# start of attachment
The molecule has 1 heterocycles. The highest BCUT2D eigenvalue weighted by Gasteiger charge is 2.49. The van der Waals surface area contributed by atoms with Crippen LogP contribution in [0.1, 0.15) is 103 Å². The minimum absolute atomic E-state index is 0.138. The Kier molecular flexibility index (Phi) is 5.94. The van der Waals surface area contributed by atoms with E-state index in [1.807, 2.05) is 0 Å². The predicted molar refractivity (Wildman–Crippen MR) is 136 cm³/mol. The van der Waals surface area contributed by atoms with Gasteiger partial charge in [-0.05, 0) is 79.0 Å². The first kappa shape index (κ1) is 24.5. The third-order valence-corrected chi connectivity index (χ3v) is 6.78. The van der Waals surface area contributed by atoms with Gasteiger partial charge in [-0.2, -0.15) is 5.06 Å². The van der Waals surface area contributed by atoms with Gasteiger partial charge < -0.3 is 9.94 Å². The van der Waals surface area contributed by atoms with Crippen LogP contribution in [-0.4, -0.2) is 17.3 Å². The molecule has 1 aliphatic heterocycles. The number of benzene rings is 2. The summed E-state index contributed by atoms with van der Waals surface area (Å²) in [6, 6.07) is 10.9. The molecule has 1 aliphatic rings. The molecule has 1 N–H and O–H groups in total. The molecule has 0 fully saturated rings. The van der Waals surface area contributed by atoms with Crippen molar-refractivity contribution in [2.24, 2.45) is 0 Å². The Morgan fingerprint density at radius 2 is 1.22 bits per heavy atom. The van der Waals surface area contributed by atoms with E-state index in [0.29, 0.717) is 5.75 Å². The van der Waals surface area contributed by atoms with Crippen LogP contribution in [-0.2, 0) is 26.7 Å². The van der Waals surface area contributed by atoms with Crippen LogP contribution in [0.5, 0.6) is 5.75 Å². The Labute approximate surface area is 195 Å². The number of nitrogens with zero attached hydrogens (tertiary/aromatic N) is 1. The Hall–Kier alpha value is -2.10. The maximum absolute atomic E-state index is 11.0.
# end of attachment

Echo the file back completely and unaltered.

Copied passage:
The molecule has 1 heterocycles. The highest BCUT2D eigenvalue weighted by Gasteiger charge is 2.49. The van der Waals surface area contributed by atoms with Crippen LogP contribution in [0.1, 0.15) is 103 Å². The minimum absolute atomic E-state index is 0.138. The Kier molecular flexibility index (Phi) is 5.94. The van der Waals surface area contributed by atoms with E-state index in [1.807, 2.05) is 0 Å². The predicted molar refractivity (Wildman–Crippen MR) is 136 cm³/mol. The van der Waals surface area contributed by atoms with Gasteiger partial charge in [-0.05, 0) is 79.0 Å². The first kappa shape index (κ1) is 24.5. The third-order valence-corrected chi connectivity index (χ3v) is 6.78. The van der Waals surface area contributed by atoms with Gasteiger partial charge in [-0.2, -0.15) is 5.06 Å². The van der Waals surface area contributed by atoms with Gasteiger partial charge < -0.3 is 9.94 Å². The van der Waals surface area contributed by atoms with Crippen LogP contribution in [-0.4, -0.2) is 17.3 Å². The molecule has 1 aliphatic heterocycles. The number of benzene rings is 2. The summed E-state index contributed by atoms with van der Waals surface area (Å²) in [6, 6.07) is 10.9. The molecule has 1 aliphatic rings. The molecule has 1 N–H and O–H groups in total. The molecule has 0 fully saturated rings. The van der Waals surface area contributed by atoms with Crippen molar-refractivity contribution in [2.24, 2.45) is 0 Å². The Morgan fingerprint density at radius 2 is 1.22 bits per heavy atom. The van der Waals surface area contributed by atoms with E-state index in [0.29, 0.717) is 5.75 Å². The van der Waals surface area contributed by atoms with Crippen LogP contribution in [-0.2, 0) is 26.7 Å². The van der Waals surface area contributed by atoms with Crippen LogP contribution in [0.5, 0.6) is 5.75 Å². The Labute approximate surface area is 195 Å². The number of nitrogens with zero attached hydrogens (tertiary/aromatic N) is 1. The Hall–Kier alpha value is -2.10. The maximum absolute atomic E-state index is 11.0.